03 December 2008

It’s not easy to deciding which Bariatric surgery you’ll take. And after you choose the surgery type, there are still many different procedures to choose from. It’s all depends to your goals, current health, surgeon's preference, and of course, which procedures are covered by your insurance.

There are two basic types of weight loss surgery -- restrictive surgeries and malabsorptive/restrictive surgeries. They help with weight loss in different ways. They are Restrictive and Malabsorptive Strategies

Restrictive surgeries work by physically restricting the size of the stomach and slowing down digestion. These procedures make you feel full with far less food. Since you feel full more quickly, your total intake of calories is lower, resulting in weight loss. A normal stomach can hold about three pints of food. After surgery, the stomach may at first hold as little as an ounce, although later that could stretch to 2 or 3 ounces. The surgeries are :

1. Adjustable Gastric Banding
  • It divides the stomach into two parts, although with both a band and surgical staples. Because the results weren't as good as other techniques, it's now less common.
2. Sleeve Gastrectomy
  • This operation usually done with a laparoscope, about 75% of the stomach is removed. What remains of the stomach is a narrow tube or sleeve, which connects to the intestines. Sleeve gastrectomy is irreversible.
  • Usually, a sleeve gastrectomy is a first step in a sequence of weight loss surgeries. It's typically followed up by gastric bypass or biliopancreatic diversion, which will result in greater weight loss.
  • Standard gastric bypass or biliopancreatic diversion may be too risky for people who are very obese or sick.
  • Once they've lost weight and their health has improved (usually after 12-18 months) they can go on to have a second surgery, such as gastric bypass.
  • In people with high BMIs, sleeve gastrectomies result in an average weight loss of 40% to 50% of excess weight after three years.
  • People with lower BMIs tend to lose even more of their excess weight.
  • Because the intestines aren't affected, a sleeve gastrectomy doesn't affect the absorption of food, so nutritional deficiencies are not a problem.
  • The Risks : Typical surgical risks include infection, leaking of the sleeve, and blood clots.
See more about Vertical Sleeve Gastrectomy for more information.

Malabsorptive Surgeries
Commonly referred to as or metabolic surgeries, are more invasive surgeries that work by changing how you take in food. In addition to restricting the size of the stomach, these surgeries physically remove parts of your digestive tract, which makes it harder for your body to absorb calories and nutrients. The unprocessed food passes through the body as feces while the decrease in calories causes weight loss. One of the Malabsorptive surgeries is Gastric Bypass Surgery.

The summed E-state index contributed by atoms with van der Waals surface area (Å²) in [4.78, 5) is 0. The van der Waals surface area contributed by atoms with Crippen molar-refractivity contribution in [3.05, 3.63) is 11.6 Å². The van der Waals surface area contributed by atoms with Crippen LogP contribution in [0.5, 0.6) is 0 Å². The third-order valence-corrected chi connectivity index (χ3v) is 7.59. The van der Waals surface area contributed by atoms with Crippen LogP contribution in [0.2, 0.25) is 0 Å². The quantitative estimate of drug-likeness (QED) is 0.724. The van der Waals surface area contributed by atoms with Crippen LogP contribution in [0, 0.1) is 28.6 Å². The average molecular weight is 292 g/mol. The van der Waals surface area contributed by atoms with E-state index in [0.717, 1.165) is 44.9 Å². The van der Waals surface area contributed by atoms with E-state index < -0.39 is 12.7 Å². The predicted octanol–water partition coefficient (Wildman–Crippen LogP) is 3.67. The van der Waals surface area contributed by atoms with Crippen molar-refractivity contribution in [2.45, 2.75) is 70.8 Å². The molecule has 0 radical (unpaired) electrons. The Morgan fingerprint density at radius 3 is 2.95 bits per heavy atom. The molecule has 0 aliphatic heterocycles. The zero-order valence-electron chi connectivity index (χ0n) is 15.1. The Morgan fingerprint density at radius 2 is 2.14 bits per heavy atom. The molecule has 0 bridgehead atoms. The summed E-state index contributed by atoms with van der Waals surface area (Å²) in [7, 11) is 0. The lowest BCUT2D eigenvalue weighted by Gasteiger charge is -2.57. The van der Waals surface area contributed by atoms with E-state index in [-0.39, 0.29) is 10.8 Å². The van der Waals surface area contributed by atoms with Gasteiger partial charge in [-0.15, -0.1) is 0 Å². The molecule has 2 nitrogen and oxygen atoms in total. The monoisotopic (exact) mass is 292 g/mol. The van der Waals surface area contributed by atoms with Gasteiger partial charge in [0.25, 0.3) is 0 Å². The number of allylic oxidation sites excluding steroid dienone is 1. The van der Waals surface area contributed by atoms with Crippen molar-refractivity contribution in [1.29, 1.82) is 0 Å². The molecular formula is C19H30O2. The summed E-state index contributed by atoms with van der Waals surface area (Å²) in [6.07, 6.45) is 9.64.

Gastric Bypass Surgery (Roux-en-Y Gastric Bypass)
  • Gastric bypass is the most common type of weight loss surgery. It makes up about 80% of all weight loss surgeries in the U.S., and combines both restrictive and malabsorptive approaches. It can be done as either a minimally invasive or open surgery. It’s irreversible. See What is Gastricpass Surgery for more information.
  • The surgeon divides the stomach into two parts, sealing off the upper section from the lower. The surgeon then connects the upper stomach directly to the lower section of the small intestine. Essentially, the surgeon is creating a shortcut for the food, bypassing a section of the stomach and the small intestine. Skipping these parts of the digestive tract means that fewer calories get absorbed into the body. See Gastric Bypass Procedure for more information.
  • Weight loss tends to be swift and dramatic. Most of it happens in the first six months. It may continue for up to two years after the operation. Because of the rapid weight loss, health conditions affected by obesity like diabetes, high blood pressure, high cholesterol, arthritis, sleep apnea, heartburn, and other conditions often improve quickly. You'll probably also feel a dramatic improvement in your quality of life.
  • Many people keep most of the weight off for 10 years or longer.
  • The Risk : serious nutritional deficiencies, Dumping syndrome, nausea, bloating, pain, sweating, weakness, and diarrhea gallstone, blood clot. Dumping is often triggered by sugary or high-carbohydrate foods, and adjusting the diet helps. Because these weight loss surgeries are more complicated, the risks are higher. The risk of death from these procedures is low (under 1%) but they are more dangerous than gastric banding.


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